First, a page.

Oil Prices – What are the main drivers?
There is much talk over what is behind the low prices and where the market is going. At TFG we see that there is rising energy demand and supply pressure.
What is predicted?
It’s predicted that in 50 years time, the global population will reach 9.5 billion, 75% of whom will be living in cities (2.5 billion more than today).
Hundreds of millions of people will rise out of poverty, with higher living standards and energy consumption will increase. Energy demand is estimated to soar by 150% in the next 50 years.
On the other hand, it is questioned how this will tie in with the COP21 global objectives of reducing carbon dioxide (CO2) emissions to a quarter of today’s levels by this time, in order to mitigate the risks of being affected by serious climate change.
What is the trend?
It is predicted that energy demand will continually grow and this will be driven by population and macro economic activity. Growth will be fuelled by demand from emerging markets with oil and natural gas use increasing.
Oil – Should we cut off investment?
New production capacity is always needed and if we don’t invest, then it is estimated that supply will fall by 8% year on year. Oil production in developed markets (such as the USA) is facing a slow, long term decline under strong efficiency drivers, but this is underpinned by steady growth in emerging markets.
What are the problems in oil and gas markets?
The oil and gas industry has been rife with difficulties in recent years, which has been seen by many due to the Saudi Arabia policy change, stock surpluses, and little spare capacity. Lower prices seemed to have remained for longer than anticipated due to the fragility of the global macroeconomic outlook and the cost deflation.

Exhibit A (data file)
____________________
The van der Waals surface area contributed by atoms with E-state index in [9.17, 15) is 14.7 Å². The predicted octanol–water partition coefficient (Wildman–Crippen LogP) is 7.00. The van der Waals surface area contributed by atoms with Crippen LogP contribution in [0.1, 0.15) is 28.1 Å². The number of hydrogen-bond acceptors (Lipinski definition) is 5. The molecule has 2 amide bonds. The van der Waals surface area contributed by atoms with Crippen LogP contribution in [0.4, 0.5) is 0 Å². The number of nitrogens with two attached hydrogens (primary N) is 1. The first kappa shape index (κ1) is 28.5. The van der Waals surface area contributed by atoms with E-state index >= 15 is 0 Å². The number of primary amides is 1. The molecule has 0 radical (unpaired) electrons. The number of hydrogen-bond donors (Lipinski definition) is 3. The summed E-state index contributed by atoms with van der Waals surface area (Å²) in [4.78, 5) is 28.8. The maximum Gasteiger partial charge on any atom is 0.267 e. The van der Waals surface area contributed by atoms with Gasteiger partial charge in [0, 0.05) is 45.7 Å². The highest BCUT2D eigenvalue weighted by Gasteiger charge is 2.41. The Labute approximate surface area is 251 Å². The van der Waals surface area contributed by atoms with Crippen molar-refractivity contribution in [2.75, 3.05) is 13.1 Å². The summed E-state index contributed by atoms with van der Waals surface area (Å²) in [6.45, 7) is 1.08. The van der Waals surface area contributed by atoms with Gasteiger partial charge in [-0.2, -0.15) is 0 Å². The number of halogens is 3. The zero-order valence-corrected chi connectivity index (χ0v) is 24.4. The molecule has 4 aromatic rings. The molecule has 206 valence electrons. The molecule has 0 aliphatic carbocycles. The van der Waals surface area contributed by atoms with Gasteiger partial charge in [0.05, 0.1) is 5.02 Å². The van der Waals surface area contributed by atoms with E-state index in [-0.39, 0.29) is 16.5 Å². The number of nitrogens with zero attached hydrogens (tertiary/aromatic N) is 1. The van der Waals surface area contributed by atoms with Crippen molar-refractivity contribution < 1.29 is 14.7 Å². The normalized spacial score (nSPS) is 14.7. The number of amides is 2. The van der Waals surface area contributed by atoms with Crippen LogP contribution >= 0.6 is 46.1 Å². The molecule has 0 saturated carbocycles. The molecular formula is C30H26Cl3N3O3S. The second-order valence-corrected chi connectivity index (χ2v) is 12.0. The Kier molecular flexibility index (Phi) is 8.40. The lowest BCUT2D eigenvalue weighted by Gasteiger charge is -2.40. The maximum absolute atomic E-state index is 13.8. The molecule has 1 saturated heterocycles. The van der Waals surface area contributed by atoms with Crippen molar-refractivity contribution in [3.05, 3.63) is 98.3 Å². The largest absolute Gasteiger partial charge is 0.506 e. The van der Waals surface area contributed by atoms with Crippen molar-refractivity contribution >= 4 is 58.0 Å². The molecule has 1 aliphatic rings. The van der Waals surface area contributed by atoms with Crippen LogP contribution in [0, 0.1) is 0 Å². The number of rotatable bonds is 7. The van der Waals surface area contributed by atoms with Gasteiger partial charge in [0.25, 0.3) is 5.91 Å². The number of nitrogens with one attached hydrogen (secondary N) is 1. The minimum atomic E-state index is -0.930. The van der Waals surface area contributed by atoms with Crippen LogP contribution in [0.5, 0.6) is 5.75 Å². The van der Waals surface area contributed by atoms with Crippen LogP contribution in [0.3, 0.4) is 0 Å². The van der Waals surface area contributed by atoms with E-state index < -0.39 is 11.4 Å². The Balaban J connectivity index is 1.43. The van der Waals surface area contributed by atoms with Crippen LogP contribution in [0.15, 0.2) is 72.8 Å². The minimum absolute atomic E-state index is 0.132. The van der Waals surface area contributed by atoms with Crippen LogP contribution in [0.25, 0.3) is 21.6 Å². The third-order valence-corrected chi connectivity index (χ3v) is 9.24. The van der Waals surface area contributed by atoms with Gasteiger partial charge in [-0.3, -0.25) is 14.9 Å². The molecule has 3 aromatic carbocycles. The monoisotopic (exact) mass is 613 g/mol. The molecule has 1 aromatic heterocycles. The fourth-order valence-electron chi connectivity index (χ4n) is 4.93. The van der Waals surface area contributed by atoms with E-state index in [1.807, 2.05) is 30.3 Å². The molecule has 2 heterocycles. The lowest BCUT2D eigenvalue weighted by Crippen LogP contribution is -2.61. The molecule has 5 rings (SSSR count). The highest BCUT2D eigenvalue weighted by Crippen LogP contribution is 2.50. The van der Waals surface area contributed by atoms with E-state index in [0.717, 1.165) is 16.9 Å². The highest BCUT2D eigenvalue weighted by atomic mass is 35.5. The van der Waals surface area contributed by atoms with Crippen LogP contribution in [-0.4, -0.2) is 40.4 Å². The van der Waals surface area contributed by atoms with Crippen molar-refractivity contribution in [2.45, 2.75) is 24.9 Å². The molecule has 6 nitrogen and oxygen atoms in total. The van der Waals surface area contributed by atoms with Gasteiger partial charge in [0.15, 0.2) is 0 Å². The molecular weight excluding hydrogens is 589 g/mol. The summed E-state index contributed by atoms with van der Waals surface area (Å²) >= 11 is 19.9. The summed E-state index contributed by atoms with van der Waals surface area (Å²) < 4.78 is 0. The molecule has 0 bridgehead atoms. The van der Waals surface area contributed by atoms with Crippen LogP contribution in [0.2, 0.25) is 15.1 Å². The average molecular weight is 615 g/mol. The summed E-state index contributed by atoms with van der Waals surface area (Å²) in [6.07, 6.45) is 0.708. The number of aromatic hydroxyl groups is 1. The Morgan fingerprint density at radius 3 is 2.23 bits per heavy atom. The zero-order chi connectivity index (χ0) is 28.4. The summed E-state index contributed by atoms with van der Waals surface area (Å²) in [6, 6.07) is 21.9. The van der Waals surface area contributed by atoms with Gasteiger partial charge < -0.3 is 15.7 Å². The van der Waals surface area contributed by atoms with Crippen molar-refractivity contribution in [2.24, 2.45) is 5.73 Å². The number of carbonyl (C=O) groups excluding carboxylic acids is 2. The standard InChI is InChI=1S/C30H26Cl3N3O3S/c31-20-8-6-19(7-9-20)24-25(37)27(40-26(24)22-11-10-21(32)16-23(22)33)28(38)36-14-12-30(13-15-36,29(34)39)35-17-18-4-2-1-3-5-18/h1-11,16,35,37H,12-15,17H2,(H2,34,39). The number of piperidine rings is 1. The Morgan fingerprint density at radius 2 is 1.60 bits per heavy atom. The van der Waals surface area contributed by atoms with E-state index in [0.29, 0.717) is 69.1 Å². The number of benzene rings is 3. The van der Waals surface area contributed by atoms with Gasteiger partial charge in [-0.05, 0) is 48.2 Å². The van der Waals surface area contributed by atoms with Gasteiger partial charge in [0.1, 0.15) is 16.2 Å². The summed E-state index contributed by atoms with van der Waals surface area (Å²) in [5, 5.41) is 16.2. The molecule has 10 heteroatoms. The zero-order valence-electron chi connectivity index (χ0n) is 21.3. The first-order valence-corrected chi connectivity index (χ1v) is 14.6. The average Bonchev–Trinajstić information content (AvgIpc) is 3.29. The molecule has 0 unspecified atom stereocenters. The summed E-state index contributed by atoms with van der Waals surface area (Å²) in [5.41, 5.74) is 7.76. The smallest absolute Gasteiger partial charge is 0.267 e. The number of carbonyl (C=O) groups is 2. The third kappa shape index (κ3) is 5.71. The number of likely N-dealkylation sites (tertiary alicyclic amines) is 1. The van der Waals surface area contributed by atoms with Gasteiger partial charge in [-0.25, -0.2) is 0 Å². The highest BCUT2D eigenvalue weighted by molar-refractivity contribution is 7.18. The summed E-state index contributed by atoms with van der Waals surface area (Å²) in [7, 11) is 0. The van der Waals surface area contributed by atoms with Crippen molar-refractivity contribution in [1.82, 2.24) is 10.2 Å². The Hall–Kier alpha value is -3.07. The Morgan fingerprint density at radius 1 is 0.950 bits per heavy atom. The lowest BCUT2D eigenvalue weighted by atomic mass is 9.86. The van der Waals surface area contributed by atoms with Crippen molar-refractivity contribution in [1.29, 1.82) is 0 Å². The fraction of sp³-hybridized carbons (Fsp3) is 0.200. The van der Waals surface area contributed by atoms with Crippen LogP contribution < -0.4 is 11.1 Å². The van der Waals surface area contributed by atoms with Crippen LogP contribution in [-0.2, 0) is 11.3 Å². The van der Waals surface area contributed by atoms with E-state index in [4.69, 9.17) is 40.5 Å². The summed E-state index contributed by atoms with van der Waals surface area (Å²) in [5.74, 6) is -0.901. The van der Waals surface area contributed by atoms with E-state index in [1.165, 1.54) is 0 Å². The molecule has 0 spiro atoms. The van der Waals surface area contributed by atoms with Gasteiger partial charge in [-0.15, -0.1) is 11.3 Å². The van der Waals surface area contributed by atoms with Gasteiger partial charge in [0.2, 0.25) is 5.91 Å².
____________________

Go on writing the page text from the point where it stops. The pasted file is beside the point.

It seems like due to a decline in demand and also in mature fields, it’s unlikely that we will see the investment required to allow oil prices to recover and enable the higher cost of supply.
As a result of this, there has been large scale deferral of oil projects, a reduction in capital expenditure within larger corporates, and renegotiation of contracts. Opec reductions have meant that there will be a rethink of supply line finance for oil projects and general divestment in Opec.
Despite strong growth in renewables for electricity, more gas is needed for other sectors. Electricity is 20% of overall energy use and a third of the overall natural gas use is in electricity generation.
What are the oil companies doing?
Many oil companies are trying to increase gearing and invest through the cycle. Therefore successes and failures have been polarised. The stronger companies are investing for the long run and weaker players are going through debt restructurings.
45 companies have filed for Chapter 11 with debts of around US $16 billion, but the net effect has been small as bond holder seize assets and carry on the business.
If you are a commodities importer or exporter looking to restructure debt finance or explore trade finance options, get in touch with our structured trade and commodity finance team, or find out more about structured trade finance here.